Next thing you know, in Easter 1929, in the annual New York parade, a group of rich female debutants pulled out cigarettes hidden under their clothes, lit them up and strolled down the street in the parade for all to see. This was a shocking moment since women weren’t allowed to smoke back then. The spectators also included the press.
The newspapers next day had headlines about “powerful and independent suffragettes” who were “lighting up torches of freedom.” This was not a coincidence it was a choreographed strategy. Bernays knew of this rebellion and issued a press release the day before and also prompted the words “torches of freedom”
Cigarettes gradually became a $32 million industry in the following year. He hit the bull’s eye with perfect timing, strategy and the biggest of them all, budget.
Bernays replicated this model for multiple industries. He is the reason we see product placement in films, bananas and bacon became a part of the American diet, and cars became a symbol of male sexuality.
The model he used was:
Here’s the product.
Let’s use marketing to create consumers that fit the product.
There, you have a product-centric marketing strategy.
He felt, “If you could use propaganda for war, you can use it in times of peace”
Ironical to his belief, this theory might have been a significant part of the occurrence of World War II since his theories also inspired Hitler’s ministry.
An excerpt from Mein Kampf:
“Propaganda must always address itself to the broad masses of the people. (…) All propaganda must be presented in a popular form and must fix its intellectual level so as not to be above the heads of the least intellectual of those to whom it is directed. (…) The art of propaganda consists precisely in being able to awaken the imagination of the public through an appeal to their feelings, in finding the appropriate psychological form that will arrest the attention and appeal to the hearts of the national masses. The broad masses of the people are not made up of diplomats or professors of public jurisprudence nor simply of persons who are able to form reasoned judgment in given cases, but a vacillating crowd of human children who are constantly wavering between one idea and another. (…) The great majority of a nation is so feminine in its character and outlook that its thought and conduct are ruled by sentiment rather than by sober reasoning. This sentiment, however, is not complex, but simple and consistent. It is not highly differentiated, but has only the negative and positive notions of love and hatred, right and wrong, truth and falsehood.”
An interesting fact: Bernays gifted a box of Cubans to a relative in Vienna, an uncle with a well-known fondness for fine cigars. In return came his early writings on a neurological theory, entitled Introductory Lectures on Psychoanalysis, by Sigmund Freud. Bernays was not just a propagandist, he was the nephew of the famous psychoanalyst Sigmund Freud.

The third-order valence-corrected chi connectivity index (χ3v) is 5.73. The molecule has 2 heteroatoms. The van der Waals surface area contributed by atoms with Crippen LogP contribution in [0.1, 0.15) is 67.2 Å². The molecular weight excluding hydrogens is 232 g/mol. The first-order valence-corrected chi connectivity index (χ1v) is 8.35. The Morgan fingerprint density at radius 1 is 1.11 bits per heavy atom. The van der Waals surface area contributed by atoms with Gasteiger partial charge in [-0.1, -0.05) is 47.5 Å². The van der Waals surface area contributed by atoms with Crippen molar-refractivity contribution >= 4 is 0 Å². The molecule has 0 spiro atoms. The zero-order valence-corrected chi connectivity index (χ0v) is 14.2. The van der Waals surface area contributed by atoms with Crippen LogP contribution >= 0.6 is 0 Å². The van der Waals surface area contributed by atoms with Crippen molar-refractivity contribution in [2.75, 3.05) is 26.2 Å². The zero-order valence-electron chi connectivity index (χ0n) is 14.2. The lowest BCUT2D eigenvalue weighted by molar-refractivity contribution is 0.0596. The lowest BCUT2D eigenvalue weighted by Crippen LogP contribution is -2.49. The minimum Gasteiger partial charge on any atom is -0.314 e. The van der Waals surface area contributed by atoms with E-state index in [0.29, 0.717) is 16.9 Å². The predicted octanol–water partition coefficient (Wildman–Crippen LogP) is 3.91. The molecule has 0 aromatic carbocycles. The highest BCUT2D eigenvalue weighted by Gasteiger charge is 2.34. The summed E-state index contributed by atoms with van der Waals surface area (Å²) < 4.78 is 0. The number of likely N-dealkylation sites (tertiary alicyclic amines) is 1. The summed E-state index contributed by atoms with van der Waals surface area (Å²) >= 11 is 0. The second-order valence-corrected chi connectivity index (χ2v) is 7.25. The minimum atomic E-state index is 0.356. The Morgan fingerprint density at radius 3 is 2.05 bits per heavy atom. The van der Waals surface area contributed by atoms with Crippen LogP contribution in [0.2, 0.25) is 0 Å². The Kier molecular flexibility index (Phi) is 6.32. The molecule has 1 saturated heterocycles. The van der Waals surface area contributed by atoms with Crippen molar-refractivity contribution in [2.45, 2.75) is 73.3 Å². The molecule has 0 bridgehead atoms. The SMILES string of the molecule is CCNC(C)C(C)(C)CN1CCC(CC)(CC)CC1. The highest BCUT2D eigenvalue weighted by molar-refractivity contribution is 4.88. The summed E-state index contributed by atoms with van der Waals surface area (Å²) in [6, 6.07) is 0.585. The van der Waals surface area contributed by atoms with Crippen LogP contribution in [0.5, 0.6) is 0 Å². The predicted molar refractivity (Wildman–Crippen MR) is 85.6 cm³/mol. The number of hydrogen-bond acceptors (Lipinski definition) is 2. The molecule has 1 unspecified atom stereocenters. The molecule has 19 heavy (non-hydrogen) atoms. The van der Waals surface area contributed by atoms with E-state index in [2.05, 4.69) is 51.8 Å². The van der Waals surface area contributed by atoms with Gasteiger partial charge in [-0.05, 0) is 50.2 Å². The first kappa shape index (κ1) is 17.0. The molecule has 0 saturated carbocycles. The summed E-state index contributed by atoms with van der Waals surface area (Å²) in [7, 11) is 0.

It didn’t take long before Uncle Sigmund’s theory of the unconscious to become commonplace in Bernays’ campaigns.
The mind of the mass
An individual’s buying decisions are influenced by many psychological factors like perception, motivation, learning, beliefs, and attitudes. When we talk about the mass, it becomes necessary for a marketing strategist to generalize in order to target the maximum amount of the mass.
Most want to be a part of “the group.” The theory of “groupthink” comes into play. With theories of marketing, it has become easier to convince and manipulate groups into making purchases for the most inane products and services. The marketer creates the want and the herds become confirming consumers with everyone reinforcing a purchase on everyone else.
Transition is not an easy ordeal. People don’t like change even if it is for the good. Stagnancy is comfortable and this applies to small things like buying a different product than the usual, to big changes like habits. The use of persuasion is part and parcel of the human apparatus in order to adapt, especially when we are unwilling to undertake the effort that the change demands. In these cases, persuasion and convincing are slow doses of change which we accept gradually like baby steps instead of a cold-turkey approach.
But what is the psychology behind people using marketing and propaganda interchangeably?
The common DNA
Both Marketing and Propaganda are powerful tools. Both employ the same media formats and platforms to spread their messages. Both have similar functions like, to influence attitudes, emotions, opinions and ultimately, the actions of people.
The most visible aspect of the difference, where the line is drawn between the two is the truth. Propaganda tries to pass itself off as truth, while the people propagating stay under the bushes.
It sounds humorous, but has a lot of meaning behind it.
Between communication and action
Let’s look at the hierarchy of effects model that expert marketing managers and textbook writers give us: